Archive for January, 2009
DRIVING through the countryside south of Hanover, it would be easy to miss the GEO600 experiment. From the outside, it doesn’t look much: in the corner of a field stands an assortment of boxy temporary buildings, from which two long trenches emerge, at a right angle to each other, covered with corrugated iron. Underneath the metal sheets, however, lies a detector that stretches for 600 metres.
For the past seven years, this German set-up has been looking for gravitational waves – ripples in space-time thrown off by super-dense astronomical objects such as neutron stars and black holes. GEO600 has not detected any gravitational waves so far, but it might inadvertently have made the most important discovery in physics for half a century.
For many months, the GEO600 team-members had been scratching their heads over inexplicable noise that is plaguing their giant detector. Then, out of the blue, a researcher approached them with an explanation. In fact, he had even predicted the noise before he knew they were detecting it. According to Craig Hogan, a physicist at the Fermilab particle physics lab in Batavia, Illinois, GEO600 has stumbled upon the fundamental limit of space-time – the point where space-time stops behaving like the smooth continuum Einstein described and instead dissolves into “grains”, just as a newspaper photograph dissolves into dots as you zoom in. “It looks like GEO600 is being buffeted by the microscopic quantum convulsions of space-time,” says Hogan.
If this doesn’t blow your socks off, then Hogan, who has just been appointed director of Fermilab’s Center for Particle Astrophysics, has an even bigger shock in store: “If the GEO600 result is what I suspect it is, then we are all living in a giant cosmic hologram.”
The idea that we live in a hologram probably sounds absurd, but it is a natural extension of our best understanding of black holes, and something with a pretty firm theoretical footing. It has also been surprisingly helpful for physicists wrestling with theories of how the universe works at its most fundamental level.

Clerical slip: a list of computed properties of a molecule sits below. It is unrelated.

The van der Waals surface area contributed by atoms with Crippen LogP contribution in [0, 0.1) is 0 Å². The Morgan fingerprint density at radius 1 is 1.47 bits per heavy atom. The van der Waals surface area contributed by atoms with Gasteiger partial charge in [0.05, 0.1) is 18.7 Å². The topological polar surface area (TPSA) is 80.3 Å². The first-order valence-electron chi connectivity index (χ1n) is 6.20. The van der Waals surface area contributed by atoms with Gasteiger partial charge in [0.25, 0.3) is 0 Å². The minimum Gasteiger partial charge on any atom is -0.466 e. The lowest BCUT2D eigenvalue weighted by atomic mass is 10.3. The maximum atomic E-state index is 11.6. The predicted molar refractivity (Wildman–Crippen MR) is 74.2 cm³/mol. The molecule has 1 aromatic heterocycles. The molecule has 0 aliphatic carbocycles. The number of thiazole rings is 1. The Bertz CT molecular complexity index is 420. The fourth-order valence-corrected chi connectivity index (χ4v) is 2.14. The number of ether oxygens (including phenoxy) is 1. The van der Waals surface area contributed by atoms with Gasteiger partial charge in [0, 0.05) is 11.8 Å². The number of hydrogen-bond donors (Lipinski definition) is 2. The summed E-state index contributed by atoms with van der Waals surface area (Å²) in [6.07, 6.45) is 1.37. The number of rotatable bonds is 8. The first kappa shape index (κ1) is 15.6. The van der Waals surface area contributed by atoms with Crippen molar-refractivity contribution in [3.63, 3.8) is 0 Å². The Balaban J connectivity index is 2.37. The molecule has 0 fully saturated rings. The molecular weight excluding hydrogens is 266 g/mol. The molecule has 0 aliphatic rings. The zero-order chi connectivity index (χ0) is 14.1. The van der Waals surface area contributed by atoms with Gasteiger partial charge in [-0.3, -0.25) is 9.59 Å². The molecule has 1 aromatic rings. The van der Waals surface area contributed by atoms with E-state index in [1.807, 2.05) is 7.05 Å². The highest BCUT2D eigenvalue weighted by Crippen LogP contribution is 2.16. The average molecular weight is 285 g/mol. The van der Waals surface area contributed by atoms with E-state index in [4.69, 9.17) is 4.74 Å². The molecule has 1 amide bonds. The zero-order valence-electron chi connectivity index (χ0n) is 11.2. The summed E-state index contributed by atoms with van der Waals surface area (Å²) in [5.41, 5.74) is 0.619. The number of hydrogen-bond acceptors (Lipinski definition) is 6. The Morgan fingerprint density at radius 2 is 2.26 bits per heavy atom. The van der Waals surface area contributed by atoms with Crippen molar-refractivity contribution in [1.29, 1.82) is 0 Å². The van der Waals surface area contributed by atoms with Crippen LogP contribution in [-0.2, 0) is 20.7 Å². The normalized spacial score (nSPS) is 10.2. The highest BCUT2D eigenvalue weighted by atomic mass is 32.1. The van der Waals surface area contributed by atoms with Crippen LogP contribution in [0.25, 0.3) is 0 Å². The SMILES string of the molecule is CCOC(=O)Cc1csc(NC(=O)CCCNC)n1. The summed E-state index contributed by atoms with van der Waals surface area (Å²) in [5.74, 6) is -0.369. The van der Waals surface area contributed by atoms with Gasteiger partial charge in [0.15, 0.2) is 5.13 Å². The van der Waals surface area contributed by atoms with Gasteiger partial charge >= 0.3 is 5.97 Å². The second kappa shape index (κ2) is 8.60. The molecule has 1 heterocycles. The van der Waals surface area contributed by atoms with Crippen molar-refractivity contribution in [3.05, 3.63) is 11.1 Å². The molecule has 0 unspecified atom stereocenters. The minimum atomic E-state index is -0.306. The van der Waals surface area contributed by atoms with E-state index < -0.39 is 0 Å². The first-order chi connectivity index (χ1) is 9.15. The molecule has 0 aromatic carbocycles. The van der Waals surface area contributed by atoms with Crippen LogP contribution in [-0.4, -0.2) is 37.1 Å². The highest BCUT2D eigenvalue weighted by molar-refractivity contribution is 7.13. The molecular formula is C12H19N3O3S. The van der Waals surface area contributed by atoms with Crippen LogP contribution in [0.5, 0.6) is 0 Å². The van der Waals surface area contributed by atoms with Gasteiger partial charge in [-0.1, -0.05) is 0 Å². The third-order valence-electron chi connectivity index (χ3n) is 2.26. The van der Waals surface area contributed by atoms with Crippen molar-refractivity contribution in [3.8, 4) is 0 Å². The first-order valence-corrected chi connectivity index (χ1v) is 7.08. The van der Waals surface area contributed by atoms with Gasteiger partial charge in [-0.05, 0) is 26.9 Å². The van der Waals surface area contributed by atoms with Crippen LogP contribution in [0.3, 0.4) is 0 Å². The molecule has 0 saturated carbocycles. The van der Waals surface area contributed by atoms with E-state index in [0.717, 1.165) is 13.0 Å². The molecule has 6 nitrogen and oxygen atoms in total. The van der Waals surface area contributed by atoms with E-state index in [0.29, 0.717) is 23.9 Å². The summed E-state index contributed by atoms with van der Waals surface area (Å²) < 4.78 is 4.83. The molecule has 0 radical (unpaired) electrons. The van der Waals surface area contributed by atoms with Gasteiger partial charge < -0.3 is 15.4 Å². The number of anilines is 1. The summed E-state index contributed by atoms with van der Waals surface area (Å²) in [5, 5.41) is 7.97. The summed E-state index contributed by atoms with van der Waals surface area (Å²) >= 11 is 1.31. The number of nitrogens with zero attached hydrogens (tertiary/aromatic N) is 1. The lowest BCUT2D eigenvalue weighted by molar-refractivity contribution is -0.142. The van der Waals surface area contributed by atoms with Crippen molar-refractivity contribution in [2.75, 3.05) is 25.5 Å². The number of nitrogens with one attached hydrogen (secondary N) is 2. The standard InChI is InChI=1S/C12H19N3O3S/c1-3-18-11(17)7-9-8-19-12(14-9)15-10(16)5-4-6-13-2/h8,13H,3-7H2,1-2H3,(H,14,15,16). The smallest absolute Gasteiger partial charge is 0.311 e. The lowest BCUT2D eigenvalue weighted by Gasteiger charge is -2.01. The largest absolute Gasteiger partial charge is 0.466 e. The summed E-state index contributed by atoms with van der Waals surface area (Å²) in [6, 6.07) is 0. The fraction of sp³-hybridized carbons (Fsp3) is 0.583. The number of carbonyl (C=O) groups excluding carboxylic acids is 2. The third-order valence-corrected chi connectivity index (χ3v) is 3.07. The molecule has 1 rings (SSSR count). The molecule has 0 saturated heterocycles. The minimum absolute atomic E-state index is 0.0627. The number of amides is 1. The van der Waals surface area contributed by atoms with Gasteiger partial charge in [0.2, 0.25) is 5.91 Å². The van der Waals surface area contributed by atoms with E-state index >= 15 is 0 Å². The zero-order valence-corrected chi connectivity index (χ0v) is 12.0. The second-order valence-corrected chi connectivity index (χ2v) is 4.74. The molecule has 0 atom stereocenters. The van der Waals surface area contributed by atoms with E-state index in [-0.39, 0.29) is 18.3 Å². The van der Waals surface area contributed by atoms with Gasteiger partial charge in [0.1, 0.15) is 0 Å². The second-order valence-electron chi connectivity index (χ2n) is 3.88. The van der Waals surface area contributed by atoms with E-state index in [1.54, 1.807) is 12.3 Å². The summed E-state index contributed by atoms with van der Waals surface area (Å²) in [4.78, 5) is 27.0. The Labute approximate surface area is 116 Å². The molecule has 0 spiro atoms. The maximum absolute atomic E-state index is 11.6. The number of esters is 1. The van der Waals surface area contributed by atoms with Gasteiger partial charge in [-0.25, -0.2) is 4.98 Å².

The holograms you find on credit cards and banknotes are etched on two-dimensional plastic films. When light bounces off them, it recreates the appearance of a 3D image. In the 1990s physicists Leonard Susskind and Nobel prizewinner Gerard ‘t Hooft suggested that the same principle might apply to the universe as a whole. Our everyday experience might itself be a holographic projection of physical processes that take place on a distant, 2D surface.
The “holographic principle” challenges our sensibilities. It seems hard to believe that you woke up, brushed your teeth and are reading this article because of something happening on the boundary of the universe. No one knows what it would mean for us if we really do live in a hologram, yet theorists have good reasons to believe that many aspects of the holographic principle are true.
Susskind and ‘t Hooft’s remarkable idea was motivated by ground-breaking work on black holes by Jacob Bekenstein of the Hebrew University of Jerusalem in Israel and Stephen Hawking at the University of Cambridge. In the mid-1970s, Hawking showed that black holes are in fact not entirely “black” but instead slowly emit radiation, which causes them to evaporate and eventually disappear. This poses a puzzle, because Hawking radiation does not convey any information about the interior of a black hole. When the black hole has gone, all the information about the star that collapsed to form the black hole has vanished, which contradicts the widely affirmed principle that information cannot be destroyed. This is known as the black hole information paradox.
Bekenstein’s work provided an important clue in resolving the paradox. He discovered that a black hole’s entropy – which is synonymous with its information content – is proportional to the surface area of its event horizon. This is the theoretical surface that cloaks the black hole and marks the point of no return for infalling matter or light. Theorists have since shown that microscopic quantum ripples at the event horizon can encode the information inside the black hole, so there is no mysterious information loss as the black hole evaporates.
Crucially, this provides a deep physical insight: the 3D information about a precursor star can be completely encoded in the 2D horizon of the subsequent black hole – not unlike the 3D image of an object being encoded in a 2D hologram. Susskind and ‘t Hooft extended the insight to the universe as a whole on the basis that the cosmos has a horizon too – the boundary from beyond which light has not had time to reach us in the 13.7-billion-year lifespan of the universe. What’s more, work by several string theorists, most notably Juan Maldacena at the Institute for Advanced Study in Princeton, has confirmed that the idea is on the right track. He showed that the physics inside a hypothetical universe with five dimensions and shaped like a Pringle is the same as the physics taking place on the four-dimensional boundary.